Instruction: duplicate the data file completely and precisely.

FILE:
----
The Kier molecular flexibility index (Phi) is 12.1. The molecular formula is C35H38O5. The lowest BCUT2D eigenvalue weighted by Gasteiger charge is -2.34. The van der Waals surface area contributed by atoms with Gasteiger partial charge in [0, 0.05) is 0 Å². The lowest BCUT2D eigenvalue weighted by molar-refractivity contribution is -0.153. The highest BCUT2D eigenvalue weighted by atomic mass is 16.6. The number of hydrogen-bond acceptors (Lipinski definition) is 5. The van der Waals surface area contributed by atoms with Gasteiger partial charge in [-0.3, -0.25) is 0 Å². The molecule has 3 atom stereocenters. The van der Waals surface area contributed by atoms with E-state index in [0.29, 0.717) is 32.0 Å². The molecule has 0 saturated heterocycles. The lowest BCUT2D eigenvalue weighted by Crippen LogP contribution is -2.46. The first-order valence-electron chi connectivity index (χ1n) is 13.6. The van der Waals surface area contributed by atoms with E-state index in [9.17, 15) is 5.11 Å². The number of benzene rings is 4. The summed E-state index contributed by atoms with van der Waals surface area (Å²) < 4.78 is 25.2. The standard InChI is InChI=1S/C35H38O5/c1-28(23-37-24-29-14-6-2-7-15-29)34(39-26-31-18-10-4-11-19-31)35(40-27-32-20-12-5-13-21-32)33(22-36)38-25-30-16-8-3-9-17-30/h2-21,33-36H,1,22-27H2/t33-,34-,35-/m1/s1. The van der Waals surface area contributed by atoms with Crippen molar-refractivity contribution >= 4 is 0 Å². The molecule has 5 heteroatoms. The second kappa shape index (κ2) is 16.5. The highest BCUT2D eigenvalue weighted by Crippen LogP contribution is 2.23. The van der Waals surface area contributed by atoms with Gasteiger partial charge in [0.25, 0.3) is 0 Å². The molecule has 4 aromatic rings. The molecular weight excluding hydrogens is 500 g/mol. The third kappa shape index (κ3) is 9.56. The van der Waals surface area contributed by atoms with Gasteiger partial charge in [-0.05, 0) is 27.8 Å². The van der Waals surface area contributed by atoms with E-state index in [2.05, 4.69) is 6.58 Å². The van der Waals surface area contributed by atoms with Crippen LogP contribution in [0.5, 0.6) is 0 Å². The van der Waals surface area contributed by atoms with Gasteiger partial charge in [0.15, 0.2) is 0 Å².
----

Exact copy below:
The Kier molecular flexibility index (Phi) is 12.1. The molecular formula is C35H38O5. The lowest BCUT2D eigenvalue weighted by Gasteiger charge is -2.34. The van der Waals surface area contributed by atoms with Gasteiger partial charge in [0, 0.05) is 0 Å². The lowest BCUT2D eigenvalue weighted by molar-refractivity contribution is -0.153. The highest BCUT2D eigenvalue weighted by atomic mass is 16.6. The number of hydrogen-bond acceptors (Lipinski definition) is 5. The van der Waals surface area contributed by atoms with Gasteiger partial charge in [-0.3, -0.25) is 0 Å². The molecule has 3 atom stereocenters. The van der Waals surface area contributed by atoms with E-state index in [0.29, 0.717) is 32.0 Å². The molecule has 0 saturated heterocycles. The lowest BCUT2D eigenvalue weighted by Crippen LogP contribution is -2.46. The first-order valence-electron chi connectivity index (χ1n) is 13.6. The van der Waals surface area contributed by atoms with E-state index in [9.17, 15) is 5.11 Å². The number of benzene rings is 4. The summed E-state index contributed by atoms with van der Waals surface area (Å²) < 4.78 is 25.2. The standard InChI is InChI=1S/C35H38O5/c1-28(23-37-24-29-14-6-2-7-15-29)34(39-26-31-18-10-4-11-19-31)35(40-27-32-20-12-5-13-21-32)33(22-36)38-25-30-16-8-3-9-17-30/h2-21,33-36H,1,22-27H2/t33-,34-,35-/m1/s1. The van der Waals surface area contributed by atoms with Crippen molar-refractivity contribution >= 4 is 0 Å². The molecule has 5 heteroatoms. The second kappa shape index (κ2) is 16.5. The highest BCUT2D eigenvalue weighted by Crippen LogP contribution is 2.23. The van der Waals surface area contributed by atoms with Gasteiger partial charge in [0.25, 0.3) is 0 Å². The molecule has 4 aromatic rings. The molecular weight excluding hydrogens is 500 g/mol. The third kappa shape index (κ3) is 9.56. The van der Waals surface area contributed by atoms with Gasteiger partial charge in [-0.05, 0) is 27.8 Å². The van der Waals surface area contributed by atoms with E-state index in [2.05, 4.69) is 6.58 Å². The van der Waals surface area contributed by atoms with Crippen LogP contribution in [0.5, 0.6) is 0 Å². The van der Waals surface area contributed by atoms with Gasteiger partial charge in [0.15, 0.2) is 0 Å².